By Kyle Mills
Few things in life are as intense, painful, scary, and mind-blowing as the birth of your child, but I would say that excitement is probably what most people remember feeling when thinking back to the day their child came into the world. At least, that’s how it was for me and my husband when I had our daughter, Sydney Rose.
I remember beginning to feel some strong contractions around 3:30 p.m. on a Sunday afternoon. I was putting some groceries away when they started, and by 6:00 p.m., they still hadn’t let up. We considered going to the hospital, but I didn’t think the timing was close enough and I didn’t want to be turned away. Besides, we had never attended a childbirth class, and we hadn’t even watched the Lamaze video we’d gotten. After dinner, we took a walk, and then settled in to attempt the video before heading to the hospital, all the while keeping a close eye on my contractions, which were getting worse by the half hour. Finally at 9:00 p.m., I said we should head to the hospital because I was definitely in more pain, the timing patterns were right on — anywhere from five to eight minutes — and I wanted to get checked before it got too late in case they were to send me back home.
We checked in around 9:30 p.m. and were told I was one centimeter dilated — one measly centimeter! They were going to monitor my contractions and check me again in an hour, and if I’d progressed another centimeter in that time, they would admit me. An hour later, I had not progressed, and although they could see my contractions were close together and acknowledged I was in active labor, it was their standard procedure to send people home and tell them to come back when the contractions were three to five minutes apart. By the time I walked in the front door of my house, my contractions were definitely closer to the three-minute mark, but I refused to get back in the car until I could barely stand it. After all, checking in, getting in a gown, waiting until the doctor can see you, getting checked, and lying around for an hour — just to be sent home — can take a lot out of an uncomfortable, nine-month pregnant woman. So I got in bed, and basically writhed in pain for five and a half hours, with minute-apart contractions until, at 4:30 a.m., I decided I was getting in the shower and then going back to the hospital.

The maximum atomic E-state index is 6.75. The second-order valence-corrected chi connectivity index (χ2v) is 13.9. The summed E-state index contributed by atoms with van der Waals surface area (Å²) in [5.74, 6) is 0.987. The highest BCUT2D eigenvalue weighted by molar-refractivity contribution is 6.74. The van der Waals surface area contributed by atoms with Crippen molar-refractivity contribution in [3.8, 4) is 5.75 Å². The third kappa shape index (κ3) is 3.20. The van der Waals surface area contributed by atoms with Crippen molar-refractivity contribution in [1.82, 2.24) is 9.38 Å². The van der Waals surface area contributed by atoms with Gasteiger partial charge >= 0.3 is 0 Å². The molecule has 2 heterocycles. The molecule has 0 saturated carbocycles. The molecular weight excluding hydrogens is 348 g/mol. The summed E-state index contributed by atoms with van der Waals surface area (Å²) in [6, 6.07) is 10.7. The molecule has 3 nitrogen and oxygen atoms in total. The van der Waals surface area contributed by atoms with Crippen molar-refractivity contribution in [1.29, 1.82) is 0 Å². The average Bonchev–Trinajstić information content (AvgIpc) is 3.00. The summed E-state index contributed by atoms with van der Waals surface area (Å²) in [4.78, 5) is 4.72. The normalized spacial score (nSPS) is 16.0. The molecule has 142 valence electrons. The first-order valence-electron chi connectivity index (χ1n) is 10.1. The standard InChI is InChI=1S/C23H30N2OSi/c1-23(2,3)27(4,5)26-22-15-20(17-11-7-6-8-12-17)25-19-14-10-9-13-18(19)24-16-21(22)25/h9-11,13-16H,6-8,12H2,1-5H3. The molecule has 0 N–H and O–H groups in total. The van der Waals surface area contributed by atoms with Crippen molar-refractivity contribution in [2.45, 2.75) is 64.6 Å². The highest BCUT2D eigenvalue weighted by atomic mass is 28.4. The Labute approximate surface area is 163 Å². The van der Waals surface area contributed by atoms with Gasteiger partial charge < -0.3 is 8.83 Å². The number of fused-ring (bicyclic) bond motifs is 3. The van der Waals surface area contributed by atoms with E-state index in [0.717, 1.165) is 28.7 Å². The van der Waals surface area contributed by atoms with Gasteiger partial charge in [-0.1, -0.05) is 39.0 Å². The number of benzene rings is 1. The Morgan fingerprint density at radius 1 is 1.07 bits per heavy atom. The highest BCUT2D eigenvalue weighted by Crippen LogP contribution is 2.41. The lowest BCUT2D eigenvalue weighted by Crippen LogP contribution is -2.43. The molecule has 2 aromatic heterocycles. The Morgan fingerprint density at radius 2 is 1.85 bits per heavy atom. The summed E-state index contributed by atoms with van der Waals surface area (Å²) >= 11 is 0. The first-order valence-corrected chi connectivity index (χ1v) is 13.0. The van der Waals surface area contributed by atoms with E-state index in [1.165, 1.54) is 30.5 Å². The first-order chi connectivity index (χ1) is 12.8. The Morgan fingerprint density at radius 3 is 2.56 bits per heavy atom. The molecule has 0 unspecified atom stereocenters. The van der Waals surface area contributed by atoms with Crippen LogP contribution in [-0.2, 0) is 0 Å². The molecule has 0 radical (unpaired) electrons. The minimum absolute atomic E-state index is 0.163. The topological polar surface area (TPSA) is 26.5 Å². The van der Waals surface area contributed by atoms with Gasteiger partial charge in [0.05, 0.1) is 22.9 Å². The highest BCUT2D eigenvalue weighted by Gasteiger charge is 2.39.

We checked in by 6:00 a.m., and I was only two centimeters dilated! What the heck had my body been doing all night? Anyway, same idea: They’d check again in an hour for any progression. Well, I didn’t progress a centimeter in that longest hour of my life. You could tell nobody wanted to be the one to break the bad news to me. As it turns out, they let me stay. They could see how much pain I was in and how intense and close my contractions were, so they decided to admit me. Thank the Lord, because there was no way I was going home, again. I would’ve just sat in a waiting room chair until Sydney decided it was time to come.
After that, I don’t remember much. I don’t think I got my epidural until around lunchtime. After that, it was smooth sailing and lots of sleeping since I hadn’t gotten so much as a wink the night before. I ended up having Sydney via Cesarean section at 10:16 p.m. that night. That entire day and evening, regardless of the Pitocin that helped dilate me further and further, Sydney just hung out at a minus one in the birth canal. The doctors don’t even want you to push until you’re somewhere between a plus two or three, so a minus one was out of the question. Finally at 10:00 p.m., my doctor said we could be waiting for further progression for another hour or more. This wasn’t necessarily a problem, but her heart rate had gotten just a bit quick for his liking and he thought it best to get her out. Whatever was best for her was best for me, so I got used to the idea of a C-section real quick. Secretly, I was relieved I wasn’t going to have to push. My epidural was so strong that I couldn’t even think about pushing, much less do it. The nurses had to move my legs all over the place for me. What help would I have been?
Sydney Rose was born at 10:16 p.m. on June 22, 2009. She was the most perfect, pink, delicious thing I’d ever seen, and such an inquisitive, content angel. She’s still like that today at 16 months old. Having her was, by far, my most memorable and exciting life experience.